question). I tell my students that they are allowed to respond with "pass" if
they cannot answer a question. Again, the questions assume that they have
done the reading and are familiar with the basic ideas. If one student asks a
question from the *Reading Outline*, I typically ask another student to
begin the discussion by defining the terms used in the question. From there,
I'll
turn to another student to elicit information that will get the class started
in answering the question. Using this technique, it becomes clear to the class
that everyone is individually responsible for reading the material and will be
held individually accountable. It is also easy for me to determine who has not
looked at the book by the way they stumble over answering the basic questions.
Also, to once again emphasize the importance of reading the text, I will
usually have an unannounced quiz once a week. This quiz is at the beginning of
class, covers the material they were to have read but which has not been
discussed, and they are allowed to use their *Reading Outline* but not
their book.

I have found that all of my students read the book at least 50% of the time
and that approximately 85% read it everyday. Although most students feel they
are working harder than students in other sections (because of having to read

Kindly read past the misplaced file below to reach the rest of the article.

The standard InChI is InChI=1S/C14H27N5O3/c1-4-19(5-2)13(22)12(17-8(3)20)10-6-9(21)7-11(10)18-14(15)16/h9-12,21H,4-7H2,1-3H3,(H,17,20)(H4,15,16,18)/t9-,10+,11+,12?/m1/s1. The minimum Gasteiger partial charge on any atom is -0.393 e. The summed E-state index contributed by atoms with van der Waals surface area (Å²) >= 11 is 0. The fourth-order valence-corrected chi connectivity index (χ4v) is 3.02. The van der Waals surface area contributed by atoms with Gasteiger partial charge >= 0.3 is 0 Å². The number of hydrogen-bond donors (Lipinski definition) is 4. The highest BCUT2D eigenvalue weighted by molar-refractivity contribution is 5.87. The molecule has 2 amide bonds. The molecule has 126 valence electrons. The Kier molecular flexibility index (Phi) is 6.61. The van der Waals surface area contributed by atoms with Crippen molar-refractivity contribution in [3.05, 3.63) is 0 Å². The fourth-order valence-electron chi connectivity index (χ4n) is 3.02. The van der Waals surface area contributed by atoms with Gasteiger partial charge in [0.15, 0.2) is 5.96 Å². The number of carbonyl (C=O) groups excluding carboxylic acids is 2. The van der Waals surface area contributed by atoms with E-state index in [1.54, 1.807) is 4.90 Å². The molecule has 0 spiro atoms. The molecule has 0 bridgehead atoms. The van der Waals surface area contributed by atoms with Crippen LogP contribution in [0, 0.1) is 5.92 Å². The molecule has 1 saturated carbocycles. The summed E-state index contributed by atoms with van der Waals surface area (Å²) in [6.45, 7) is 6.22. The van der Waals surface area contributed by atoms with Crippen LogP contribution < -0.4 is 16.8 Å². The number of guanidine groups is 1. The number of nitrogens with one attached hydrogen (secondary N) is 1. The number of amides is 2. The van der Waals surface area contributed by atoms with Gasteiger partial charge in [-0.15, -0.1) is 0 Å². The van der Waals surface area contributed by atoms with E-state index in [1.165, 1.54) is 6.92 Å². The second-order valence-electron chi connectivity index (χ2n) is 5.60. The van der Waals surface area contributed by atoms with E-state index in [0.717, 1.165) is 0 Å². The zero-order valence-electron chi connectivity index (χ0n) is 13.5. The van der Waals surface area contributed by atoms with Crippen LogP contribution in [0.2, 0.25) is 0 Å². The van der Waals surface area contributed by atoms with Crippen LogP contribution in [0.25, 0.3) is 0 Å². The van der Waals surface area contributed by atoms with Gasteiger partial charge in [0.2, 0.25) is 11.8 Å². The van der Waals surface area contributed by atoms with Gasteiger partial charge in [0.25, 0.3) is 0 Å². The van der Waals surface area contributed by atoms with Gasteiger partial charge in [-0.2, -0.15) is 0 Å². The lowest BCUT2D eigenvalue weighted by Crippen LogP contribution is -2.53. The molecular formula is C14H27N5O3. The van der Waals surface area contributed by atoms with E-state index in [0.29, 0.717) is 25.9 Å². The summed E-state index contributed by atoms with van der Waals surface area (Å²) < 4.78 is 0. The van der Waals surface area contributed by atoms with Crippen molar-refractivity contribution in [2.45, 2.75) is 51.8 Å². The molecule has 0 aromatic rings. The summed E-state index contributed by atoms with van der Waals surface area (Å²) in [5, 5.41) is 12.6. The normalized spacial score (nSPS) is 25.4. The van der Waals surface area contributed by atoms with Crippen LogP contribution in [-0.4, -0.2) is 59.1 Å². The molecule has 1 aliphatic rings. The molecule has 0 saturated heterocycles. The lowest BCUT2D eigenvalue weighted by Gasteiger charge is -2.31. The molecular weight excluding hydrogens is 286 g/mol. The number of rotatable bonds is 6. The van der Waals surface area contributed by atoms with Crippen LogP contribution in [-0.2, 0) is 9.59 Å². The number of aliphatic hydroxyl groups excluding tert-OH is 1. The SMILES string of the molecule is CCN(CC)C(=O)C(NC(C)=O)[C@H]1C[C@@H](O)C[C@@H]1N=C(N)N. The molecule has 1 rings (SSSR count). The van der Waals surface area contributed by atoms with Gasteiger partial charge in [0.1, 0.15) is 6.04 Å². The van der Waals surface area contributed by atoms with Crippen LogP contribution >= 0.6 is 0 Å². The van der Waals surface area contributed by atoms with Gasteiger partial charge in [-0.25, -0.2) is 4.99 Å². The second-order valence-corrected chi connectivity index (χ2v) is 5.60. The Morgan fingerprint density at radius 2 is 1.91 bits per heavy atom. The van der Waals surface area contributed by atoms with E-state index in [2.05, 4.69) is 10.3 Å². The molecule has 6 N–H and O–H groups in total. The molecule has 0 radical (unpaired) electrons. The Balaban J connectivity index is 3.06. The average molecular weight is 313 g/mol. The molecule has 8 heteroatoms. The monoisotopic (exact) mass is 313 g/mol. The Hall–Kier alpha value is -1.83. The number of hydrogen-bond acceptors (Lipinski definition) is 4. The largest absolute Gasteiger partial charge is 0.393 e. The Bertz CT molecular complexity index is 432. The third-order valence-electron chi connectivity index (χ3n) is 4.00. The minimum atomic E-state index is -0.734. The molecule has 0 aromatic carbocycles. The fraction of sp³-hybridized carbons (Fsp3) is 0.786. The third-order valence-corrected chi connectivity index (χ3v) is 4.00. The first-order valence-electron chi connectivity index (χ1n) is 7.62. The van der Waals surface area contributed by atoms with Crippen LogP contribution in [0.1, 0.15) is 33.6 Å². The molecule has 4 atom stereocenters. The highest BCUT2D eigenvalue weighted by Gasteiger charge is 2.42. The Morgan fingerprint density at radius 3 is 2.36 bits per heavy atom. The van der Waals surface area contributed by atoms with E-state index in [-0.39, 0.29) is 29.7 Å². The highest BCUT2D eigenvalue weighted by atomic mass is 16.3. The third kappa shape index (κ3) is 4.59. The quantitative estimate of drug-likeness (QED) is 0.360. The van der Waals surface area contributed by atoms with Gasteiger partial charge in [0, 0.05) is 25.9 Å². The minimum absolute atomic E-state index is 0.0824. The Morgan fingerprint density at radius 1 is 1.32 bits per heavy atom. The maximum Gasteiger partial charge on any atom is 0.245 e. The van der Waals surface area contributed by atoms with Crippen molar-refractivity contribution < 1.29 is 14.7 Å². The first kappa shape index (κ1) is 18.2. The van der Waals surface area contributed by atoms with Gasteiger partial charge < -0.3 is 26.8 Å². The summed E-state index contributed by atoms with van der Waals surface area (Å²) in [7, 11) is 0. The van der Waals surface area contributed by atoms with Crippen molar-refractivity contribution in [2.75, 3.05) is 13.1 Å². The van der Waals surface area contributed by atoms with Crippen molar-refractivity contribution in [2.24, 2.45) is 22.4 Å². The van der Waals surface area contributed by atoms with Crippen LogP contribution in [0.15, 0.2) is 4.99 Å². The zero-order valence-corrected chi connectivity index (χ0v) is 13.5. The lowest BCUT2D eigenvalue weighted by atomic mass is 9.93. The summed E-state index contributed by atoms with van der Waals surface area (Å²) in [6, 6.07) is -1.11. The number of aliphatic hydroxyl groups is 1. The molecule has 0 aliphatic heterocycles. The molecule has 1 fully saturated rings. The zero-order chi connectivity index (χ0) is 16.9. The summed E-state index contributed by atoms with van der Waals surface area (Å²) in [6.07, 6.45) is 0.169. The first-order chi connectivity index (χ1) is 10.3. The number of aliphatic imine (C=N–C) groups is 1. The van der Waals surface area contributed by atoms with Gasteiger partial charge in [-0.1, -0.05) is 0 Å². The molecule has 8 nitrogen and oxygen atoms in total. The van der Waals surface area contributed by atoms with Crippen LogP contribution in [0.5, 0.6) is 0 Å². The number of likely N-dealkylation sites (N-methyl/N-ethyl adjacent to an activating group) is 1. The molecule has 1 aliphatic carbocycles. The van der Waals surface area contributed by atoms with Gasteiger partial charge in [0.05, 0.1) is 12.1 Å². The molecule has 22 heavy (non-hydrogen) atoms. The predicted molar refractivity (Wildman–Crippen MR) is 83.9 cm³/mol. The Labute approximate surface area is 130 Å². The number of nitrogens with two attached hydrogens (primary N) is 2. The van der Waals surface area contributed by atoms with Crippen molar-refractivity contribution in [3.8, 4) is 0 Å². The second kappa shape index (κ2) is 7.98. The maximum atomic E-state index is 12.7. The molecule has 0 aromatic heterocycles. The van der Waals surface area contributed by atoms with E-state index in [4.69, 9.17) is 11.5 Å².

the text), most of them also feel they are learning more and appreciate the
flexibility they are given in determining what should be discussed and how much
time should be spent in the discussion. The use of the *Reading Outlines*
and the method of
discussion involving randomly calling on students receives overwhelmingly
favorable review from all but one or two students each semester. I have found
that the number of questions asked by students
has increased greatly. Not only do students ask questions such as "How do you
do question three?" but they also ask questions about why things work that way
and what
is really happening in this problem. One of my favorite student questions, and
one which I get frequently, is a "What if...?" question. Often, this type of
student-generated question leads to a much more productive and interesting
discussion than I would have anticipated when writing the *Reading Outline*
questions for that section.

I have found that preparing *Reading Outlines* is no more time-consuming
than preparing lecture notes. In fact, the process is similar in that the goal
is to determine the important information and how to present it. Rather than
going to class with lecture notes, I bring my *Reading Outline* and make
sure I am comfortable discussing the questions I have asked. There are times
that a student will ask a question which depends on material which we have not
yet discussed, but since my method of teaching is discussion with significant
student input, I may take most of the class period
answering the one question,
making sure that we cover all of the preliminaries adequately.

If you would like more information about the use of *Reading Outlines* or
would like to see samples of *Reading Outlines* which I have created,
please contact me.

Janet Andersen

Dept. of Mathematics

Hope College

Holland, MI 49422-9000

andersen@math.hope.edu